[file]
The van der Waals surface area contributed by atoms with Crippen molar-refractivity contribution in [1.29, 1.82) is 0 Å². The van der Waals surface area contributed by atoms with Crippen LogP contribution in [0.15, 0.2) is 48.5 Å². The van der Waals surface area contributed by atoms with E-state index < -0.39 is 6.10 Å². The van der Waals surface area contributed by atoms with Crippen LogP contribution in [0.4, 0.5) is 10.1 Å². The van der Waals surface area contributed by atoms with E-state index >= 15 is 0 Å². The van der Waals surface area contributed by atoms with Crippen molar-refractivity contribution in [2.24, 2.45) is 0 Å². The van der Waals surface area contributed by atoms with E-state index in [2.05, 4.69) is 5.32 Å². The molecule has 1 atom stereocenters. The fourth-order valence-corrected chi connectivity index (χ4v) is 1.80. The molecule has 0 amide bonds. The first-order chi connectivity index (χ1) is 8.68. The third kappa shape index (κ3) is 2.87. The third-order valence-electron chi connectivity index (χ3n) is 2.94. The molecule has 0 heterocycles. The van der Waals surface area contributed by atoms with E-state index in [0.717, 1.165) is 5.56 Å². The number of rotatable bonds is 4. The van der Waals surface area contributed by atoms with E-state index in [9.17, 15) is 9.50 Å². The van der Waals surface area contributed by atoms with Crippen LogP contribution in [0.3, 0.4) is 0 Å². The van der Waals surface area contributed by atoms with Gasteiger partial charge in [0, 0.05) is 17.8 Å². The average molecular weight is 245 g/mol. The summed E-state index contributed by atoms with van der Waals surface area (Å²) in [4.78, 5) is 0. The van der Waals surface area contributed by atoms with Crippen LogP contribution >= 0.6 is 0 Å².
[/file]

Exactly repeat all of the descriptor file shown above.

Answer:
The van der Waals surface area contributed by atoms with Crippen molar-refractivity contribution in [1.29, 1.82) is 0 Å². The van der Waals surface area contributed by atoms with Crippen LogP contribution in [0.15, 0.2) is 48.5 Å². The van der Waals surface area contributed by atoms with E-state index < -0.39 is 6.10 Å². The van der Waals surface area contributed by atoms with Crippen LogP contribution in [0.4, 0.5) is 10.1 Å². The van der Waals surface area contributed by atoms with E-state index >= 15 is 0 Å². The van der Waals surface area contributed by atoms with Crippen molar-refractivity contribution in [2.24, 2.45) is 0 Å². The van der Waals surface area contributed by atoms with E-state index in [2.05, 4.69) is 5.32 Å². The molecule has 1 atom stereocenters. The fourth-order valence-corrected chi connectivity index (χ4v) is 1.80. The molecule has 0 amide bonds. The first-order chi connectivity index (χ1) is 8.68. The third kappa shape index (κ3) is 2.87. The third-order valence-electron chi connectivity index (χ3n) is 2.94. The molecule has 0 heterocycles. The van der Waals surface area contributed by atoms with E-state index in [0.717, 1.165) is 5.56 Å². The number of rotatable bonds is 4. The van der Waals surface area contributed by atoms with E-state index in [9.17, 15) is 9.50 Å². The van der Waals surface area contributed by atoms with Crippen LogP contribution in [0.3, 0.4) is 0 Å². The van der Waals surface area contributed by atoms with Gasteiger partial charge in [0, 0.05) is 17.8 Å². The average molecular weight is 245 g/mol. The summed E-state index contributed by atoms with van der Waals surface area (Å²) in [4.78, 5) is 0. The van der Waals surface area contributed by atoms with Crippen LogP contribution >= 0.6 is 0 Å².